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The Summer Solstice Is Upon Us...

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Here in Los Angeles, we're not used to feeling the change of seasons like some other parts of the country are, but that doesn't mean we shouldn't celebrate them! Today is the Summer Solstice, the longest day of the year.

What exactly does that mean? A solstice occurs twice a year, whenever Earth's axis tilts the most toward or away from the Sun, causing the Sun to be farthest north or south at noon. The Sun is essentially at a stands still for the briefest moment. The solstice, for some, marks the midsummer point, but for us Midsummer's Day is Sunday (6/24), another excuse to get together, howl at the moon and slaughter some goats.

How fitting then that Merriam Webster's Word of the Day is estival:
: of or relating to the summer

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Example sentence:
On summer evenings, Carl would sit for hours on the porch enjoying the warmth of the estival breezes.

Where did this come from? Directly from their email:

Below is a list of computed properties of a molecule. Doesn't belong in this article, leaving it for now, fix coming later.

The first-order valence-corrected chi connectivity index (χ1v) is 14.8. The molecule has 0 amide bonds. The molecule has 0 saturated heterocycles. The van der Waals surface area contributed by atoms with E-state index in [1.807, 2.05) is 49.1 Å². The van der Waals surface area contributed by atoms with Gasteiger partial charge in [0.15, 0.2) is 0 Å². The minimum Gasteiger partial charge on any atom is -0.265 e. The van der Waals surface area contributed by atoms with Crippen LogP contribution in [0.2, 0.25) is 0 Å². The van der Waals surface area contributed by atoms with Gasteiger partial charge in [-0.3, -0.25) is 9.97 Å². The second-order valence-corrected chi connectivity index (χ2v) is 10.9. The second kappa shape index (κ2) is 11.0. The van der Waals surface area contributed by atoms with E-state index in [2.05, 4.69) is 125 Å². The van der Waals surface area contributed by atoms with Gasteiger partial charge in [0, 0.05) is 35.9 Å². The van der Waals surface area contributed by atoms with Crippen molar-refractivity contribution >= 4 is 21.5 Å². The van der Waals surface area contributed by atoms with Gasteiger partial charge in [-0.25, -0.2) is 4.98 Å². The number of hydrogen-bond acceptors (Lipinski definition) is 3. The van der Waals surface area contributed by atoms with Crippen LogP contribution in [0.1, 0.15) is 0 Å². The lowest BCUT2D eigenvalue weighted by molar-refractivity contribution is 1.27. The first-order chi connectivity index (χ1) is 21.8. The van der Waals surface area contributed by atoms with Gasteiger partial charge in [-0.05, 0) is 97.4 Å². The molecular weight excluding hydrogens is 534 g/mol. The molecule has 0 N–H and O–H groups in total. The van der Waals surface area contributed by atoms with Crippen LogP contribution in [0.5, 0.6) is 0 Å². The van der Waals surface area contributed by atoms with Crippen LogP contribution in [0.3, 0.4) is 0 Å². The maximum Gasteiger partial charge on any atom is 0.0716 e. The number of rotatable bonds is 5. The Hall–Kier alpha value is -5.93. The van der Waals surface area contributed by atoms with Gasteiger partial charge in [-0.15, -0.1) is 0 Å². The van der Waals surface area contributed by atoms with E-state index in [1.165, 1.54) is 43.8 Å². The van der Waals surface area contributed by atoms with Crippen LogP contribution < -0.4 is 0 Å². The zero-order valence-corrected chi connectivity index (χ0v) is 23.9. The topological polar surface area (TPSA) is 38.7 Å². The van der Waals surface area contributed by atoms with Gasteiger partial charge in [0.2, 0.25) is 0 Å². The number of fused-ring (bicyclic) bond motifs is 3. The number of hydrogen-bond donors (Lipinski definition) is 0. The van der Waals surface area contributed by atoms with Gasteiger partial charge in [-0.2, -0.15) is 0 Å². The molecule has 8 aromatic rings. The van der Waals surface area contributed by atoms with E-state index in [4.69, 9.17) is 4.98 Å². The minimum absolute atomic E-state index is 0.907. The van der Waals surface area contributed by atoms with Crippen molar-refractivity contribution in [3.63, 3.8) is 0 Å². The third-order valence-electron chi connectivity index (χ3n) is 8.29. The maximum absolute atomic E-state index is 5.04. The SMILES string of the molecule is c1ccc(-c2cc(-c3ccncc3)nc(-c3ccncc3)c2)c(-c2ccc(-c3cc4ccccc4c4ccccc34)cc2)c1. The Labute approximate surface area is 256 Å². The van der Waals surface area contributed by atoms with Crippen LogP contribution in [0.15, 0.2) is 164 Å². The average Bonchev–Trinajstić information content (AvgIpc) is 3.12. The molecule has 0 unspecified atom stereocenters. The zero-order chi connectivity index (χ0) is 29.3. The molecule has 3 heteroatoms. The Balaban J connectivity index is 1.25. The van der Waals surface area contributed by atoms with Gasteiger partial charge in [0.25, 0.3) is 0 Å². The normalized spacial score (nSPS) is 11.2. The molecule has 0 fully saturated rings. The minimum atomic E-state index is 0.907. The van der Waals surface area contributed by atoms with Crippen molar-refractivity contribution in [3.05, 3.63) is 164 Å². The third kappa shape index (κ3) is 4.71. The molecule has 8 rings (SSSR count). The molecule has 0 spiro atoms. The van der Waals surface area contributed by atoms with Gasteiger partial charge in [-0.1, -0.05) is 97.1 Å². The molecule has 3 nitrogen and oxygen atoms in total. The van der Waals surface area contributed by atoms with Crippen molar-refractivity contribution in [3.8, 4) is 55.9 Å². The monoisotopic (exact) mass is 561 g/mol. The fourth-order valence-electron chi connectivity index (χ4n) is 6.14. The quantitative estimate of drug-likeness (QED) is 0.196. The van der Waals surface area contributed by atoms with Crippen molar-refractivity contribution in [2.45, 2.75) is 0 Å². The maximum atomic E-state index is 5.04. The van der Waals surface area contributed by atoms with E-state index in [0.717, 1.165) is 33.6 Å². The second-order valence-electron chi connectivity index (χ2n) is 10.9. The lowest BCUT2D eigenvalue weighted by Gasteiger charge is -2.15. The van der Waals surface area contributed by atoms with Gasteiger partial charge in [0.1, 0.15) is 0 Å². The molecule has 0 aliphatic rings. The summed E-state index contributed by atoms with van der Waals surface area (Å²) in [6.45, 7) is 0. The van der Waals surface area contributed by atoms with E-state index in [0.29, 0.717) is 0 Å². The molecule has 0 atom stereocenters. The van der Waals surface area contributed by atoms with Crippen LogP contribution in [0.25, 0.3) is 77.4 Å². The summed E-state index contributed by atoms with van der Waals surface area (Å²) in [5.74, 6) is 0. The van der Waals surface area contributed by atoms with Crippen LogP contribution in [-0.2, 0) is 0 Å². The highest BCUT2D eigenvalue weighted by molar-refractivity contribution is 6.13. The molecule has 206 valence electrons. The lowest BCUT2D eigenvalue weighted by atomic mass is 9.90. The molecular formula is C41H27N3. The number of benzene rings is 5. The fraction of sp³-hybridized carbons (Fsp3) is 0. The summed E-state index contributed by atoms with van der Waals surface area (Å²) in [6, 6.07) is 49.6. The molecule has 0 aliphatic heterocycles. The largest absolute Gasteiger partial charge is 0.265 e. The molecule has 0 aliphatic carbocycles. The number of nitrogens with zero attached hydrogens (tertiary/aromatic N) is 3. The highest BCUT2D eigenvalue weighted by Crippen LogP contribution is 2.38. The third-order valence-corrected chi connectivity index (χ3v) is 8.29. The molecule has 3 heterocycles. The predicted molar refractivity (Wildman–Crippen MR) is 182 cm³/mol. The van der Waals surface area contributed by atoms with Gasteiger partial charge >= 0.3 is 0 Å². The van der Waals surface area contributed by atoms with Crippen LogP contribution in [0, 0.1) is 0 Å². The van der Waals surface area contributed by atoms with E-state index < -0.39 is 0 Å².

"Estival" and "festival" look so much alike that you might think they're very closely related, but that isn't the case. "Estival" traces back to "aestas," which is the Latin word for "summer" (and which also gave us "estivate," a verb for spending the summer in a torpid state — a sort of hot-weather equivalent of hibernation). "Festival" also comes from Latin, but it has a different and unrelated root. It derives from "festivus," a term that means "festive" or "merry." "Festivus" is also the ancestor of "festive" and "festivity" as well as the much rarer "festivous" (which also means "festive") and "infestive," meaning "not merry, mirthless."

So take a moment to step outside and celebrate the sun today!

Flickr picture courtesy of Scott Schumacher